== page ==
sencha-logoOn Friday, I saw a write-up on using the Web Speech API for capturing and transcribing speech. I was inspired to see how this could be incorporated into Ext JS, so I started exploring.

First, I discovered that you can already add the x-webkit-speech attribute on a text field, and it will automatically create an audio-capture-ready text field in Chrome. All you have to do is hook up listeners to handle particular events. While this was promising, I found a big problem: if you try this in Canary, you’ll be greeted with a nasty deprecation warning. Apparently, Chrome will eventually be ditching the input-support in favor of full-on use of the JavaScript API.

No matter, that’s more flexible anyway. Based on this conclusion, I dove into the API and created an Ext JS wrapper that supports interactions with the Web Speech API. You can try out an example, and grab the source on GitHub.

About the API

The API has a fair amount to it, so I’ll highlight some of the configuration options, as well as describe a bit about the results, which can be a bit confusing.

Configuration

  • continuous: If false, you get a one-shot stab at capturing audio. Once the audio is no longer detected, the capture automatically ends. If true, you can “continuously” capture audio, even if no audio is detected (such as in a pause for a breath). This allows you to conceivably record indefinitely, although Chrome apparently caps the total recordable duration to 60 seconds. So no support for novel transcription yet :)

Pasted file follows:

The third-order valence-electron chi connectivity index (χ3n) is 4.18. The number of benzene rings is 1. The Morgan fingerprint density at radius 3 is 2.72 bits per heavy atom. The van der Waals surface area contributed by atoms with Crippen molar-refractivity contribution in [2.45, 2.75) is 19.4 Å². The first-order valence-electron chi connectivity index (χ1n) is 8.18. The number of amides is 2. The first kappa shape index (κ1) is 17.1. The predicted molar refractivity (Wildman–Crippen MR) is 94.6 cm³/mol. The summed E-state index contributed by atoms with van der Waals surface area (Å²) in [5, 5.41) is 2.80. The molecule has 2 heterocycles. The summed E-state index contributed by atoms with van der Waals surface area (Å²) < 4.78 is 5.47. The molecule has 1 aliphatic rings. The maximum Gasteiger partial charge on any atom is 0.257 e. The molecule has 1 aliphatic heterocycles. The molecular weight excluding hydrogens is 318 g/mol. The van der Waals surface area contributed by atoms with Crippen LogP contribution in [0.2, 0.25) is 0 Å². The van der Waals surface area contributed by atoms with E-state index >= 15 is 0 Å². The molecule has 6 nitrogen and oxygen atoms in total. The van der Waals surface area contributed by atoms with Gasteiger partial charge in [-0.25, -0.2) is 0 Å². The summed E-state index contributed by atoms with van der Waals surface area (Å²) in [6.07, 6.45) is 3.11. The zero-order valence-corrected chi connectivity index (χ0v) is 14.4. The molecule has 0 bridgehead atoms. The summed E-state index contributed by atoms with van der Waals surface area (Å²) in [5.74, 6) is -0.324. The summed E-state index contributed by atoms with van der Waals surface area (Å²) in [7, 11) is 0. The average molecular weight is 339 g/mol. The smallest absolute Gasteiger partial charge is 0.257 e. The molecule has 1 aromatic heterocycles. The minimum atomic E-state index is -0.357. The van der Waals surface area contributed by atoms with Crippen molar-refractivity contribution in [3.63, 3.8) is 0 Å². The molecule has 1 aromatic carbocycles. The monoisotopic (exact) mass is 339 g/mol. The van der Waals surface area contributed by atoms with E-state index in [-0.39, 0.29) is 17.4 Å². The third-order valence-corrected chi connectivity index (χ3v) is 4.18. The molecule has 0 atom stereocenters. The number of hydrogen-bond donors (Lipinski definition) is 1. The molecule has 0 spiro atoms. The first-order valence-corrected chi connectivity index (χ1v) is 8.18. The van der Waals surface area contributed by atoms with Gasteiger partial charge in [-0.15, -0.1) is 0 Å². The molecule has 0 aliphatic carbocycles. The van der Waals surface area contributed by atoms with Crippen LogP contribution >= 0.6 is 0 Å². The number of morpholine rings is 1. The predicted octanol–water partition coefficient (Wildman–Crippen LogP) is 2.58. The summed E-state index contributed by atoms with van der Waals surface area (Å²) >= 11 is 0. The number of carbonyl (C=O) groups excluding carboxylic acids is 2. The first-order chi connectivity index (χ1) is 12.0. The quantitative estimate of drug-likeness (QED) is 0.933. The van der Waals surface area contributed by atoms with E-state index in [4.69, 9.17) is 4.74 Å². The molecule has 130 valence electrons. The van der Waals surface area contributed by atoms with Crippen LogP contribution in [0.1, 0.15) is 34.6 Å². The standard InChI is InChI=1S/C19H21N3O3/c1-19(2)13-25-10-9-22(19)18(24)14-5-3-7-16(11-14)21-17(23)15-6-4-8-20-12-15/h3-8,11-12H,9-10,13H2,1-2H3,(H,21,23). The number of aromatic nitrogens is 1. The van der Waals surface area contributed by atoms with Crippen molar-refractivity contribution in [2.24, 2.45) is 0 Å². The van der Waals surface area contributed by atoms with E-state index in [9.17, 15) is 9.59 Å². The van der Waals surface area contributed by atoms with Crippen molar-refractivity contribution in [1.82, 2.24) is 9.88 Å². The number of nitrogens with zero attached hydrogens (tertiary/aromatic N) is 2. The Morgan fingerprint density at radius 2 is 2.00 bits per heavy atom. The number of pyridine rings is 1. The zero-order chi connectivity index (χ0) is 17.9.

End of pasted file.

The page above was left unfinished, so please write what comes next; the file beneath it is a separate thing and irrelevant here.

• interimResults: If true, the recognition service will return interim results while audio capture is still occurring. This is nice if you’d like to give visual feedback of the capture in progress. If false, only the final recognition capture result will be returned
  • maxAlternatives: This defines the maximum number of alternatives that are returned per recognition result. Since each alternative is ranked by confidence level (see below), it’s probably not terrifically useful to return more than 1 alternative, but could be interesting from a nerd perspective to analyze additional alternative recognition results.
  • minimumConfidenceLevel: While not a part of the Chrome API itself, this local configuration variable allows you to filter out results based on a minimum confidence level. I’d suggest leaving it at 0 or .5 at a maximum in order to provide fastest feedback
  • logFinalOnly: Another local config, this tells the wrapper whether or not it should process and log any results that are “final” or not
  • chainTranscripts: Also a local config, this instructs the wrapper whether or not it should chain final transcript results together. For example, if you want to do 5 60-second sessions in succession, you could set chainTranscripts to true in order to end with a final, single transcript from all 5 sessions. If false, you’d be left with a transcript of the last-captured recognition session.

About Results

The result event is interesting because it has a lot going on. Whenever you receive a result from the recognition service, you receive the following: